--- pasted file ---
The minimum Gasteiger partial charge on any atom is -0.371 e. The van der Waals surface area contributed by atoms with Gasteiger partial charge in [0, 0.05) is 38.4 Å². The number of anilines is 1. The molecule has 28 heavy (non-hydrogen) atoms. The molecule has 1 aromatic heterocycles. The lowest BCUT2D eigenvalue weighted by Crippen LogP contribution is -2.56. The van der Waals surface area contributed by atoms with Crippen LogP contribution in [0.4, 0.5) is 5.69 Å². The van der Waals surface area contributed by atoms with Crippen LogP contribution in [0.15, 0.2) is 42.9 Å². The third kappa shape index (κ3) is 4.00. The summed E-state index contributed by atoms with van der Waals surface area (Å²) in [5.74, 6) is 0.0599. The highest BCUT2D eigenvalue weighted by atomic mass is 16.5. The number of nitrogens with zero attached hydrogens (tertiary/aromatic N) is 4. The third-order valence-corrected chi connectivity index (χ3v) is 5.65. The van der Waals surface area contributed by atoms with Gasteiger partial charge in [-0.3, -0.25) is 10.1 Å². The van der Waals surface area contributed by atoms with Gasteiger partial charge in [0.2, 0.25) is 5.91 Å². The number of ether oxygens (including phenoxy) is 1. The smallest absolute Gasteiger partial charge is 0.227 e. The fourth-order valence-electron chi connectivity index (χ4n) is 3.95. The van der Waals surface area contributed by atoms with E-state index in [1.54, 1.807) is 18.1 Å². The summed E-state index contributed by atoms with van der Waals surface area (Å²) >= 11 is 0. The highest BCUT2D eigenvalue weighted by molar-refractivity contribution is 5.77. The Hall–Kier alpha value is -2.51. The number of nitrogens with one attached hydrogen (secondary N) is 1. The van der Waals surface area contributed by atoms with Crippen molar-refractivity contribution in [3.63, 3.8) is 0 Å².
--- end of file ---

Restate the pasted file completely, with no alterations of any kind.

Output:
The minimum Gasteiger partial charge on any atom is -0.371 e. The van der Waals surface area contributed by atoms with Gasteiger partial charge in [0, 0.05) is 38.4 Å². The number of anilines is 1. The molecule has 28 heavy (non-hydrogen) atoms. The molecule has 1 aromatic heterocycles. The lowest BCUT2D eigenvalue weighted by Crippen LogP contribution is -2.56. The van der Waals surface area contributed by atoms with Crippen LogP contribution in [0.4, 0.5) is 5.69 Å². The van der Waals surface area contributed by atoms with Crippen LogP contribution in [0.15, 0.2) is 42.9 Å². The third kappa shape index (κ3) is 4.00. The summed E-state index contributed by atoms with van der Waals surface area (Å²) in [5.74, 6) is 0.0599. The highest BCUT2D eigenvalue weighted by atomic mass is 16.5. The number of nitrogens with zero attached hydrogens (tertiary/aromatic N) is 4. The third-order valence-corrected chi connectivity index (χ3v) is 5.65. The van der Waals surface area contributed by atoms with Gasteiger partial charge in [-0.3, -0.25) is 10.1 Å². The van der Waals surface area contributed by atoms with Gasteiger partial charge in [0.2, 0.25) is 5.91 Å². The number of ether oxygens (including phenoxy) is 1. The smallest absolute Gasteiger partial charge is 0.227 e. The fourth-order valence-electron chi connectivity index (χ4n) is 3.95. The van der Waals surface area contributed by atoms with E-state index in [1.54, 1.807) is 18.1 Å². The summed E-state index contributed by atoms with van der Waals surface area (Å²) >= 11 is 0. The highest BCUT2D eigenvalue weighted by molar-refractivity contribution is 5.77. The Hall–Kier alpha value is -2.51. The number of nitrogens with one attached hydrogen (secondary N) is 1. The van der Waals surface area contributed by atoms with Crippen molar-refractivity contribution in [3.63, 3.8) is 0 Å².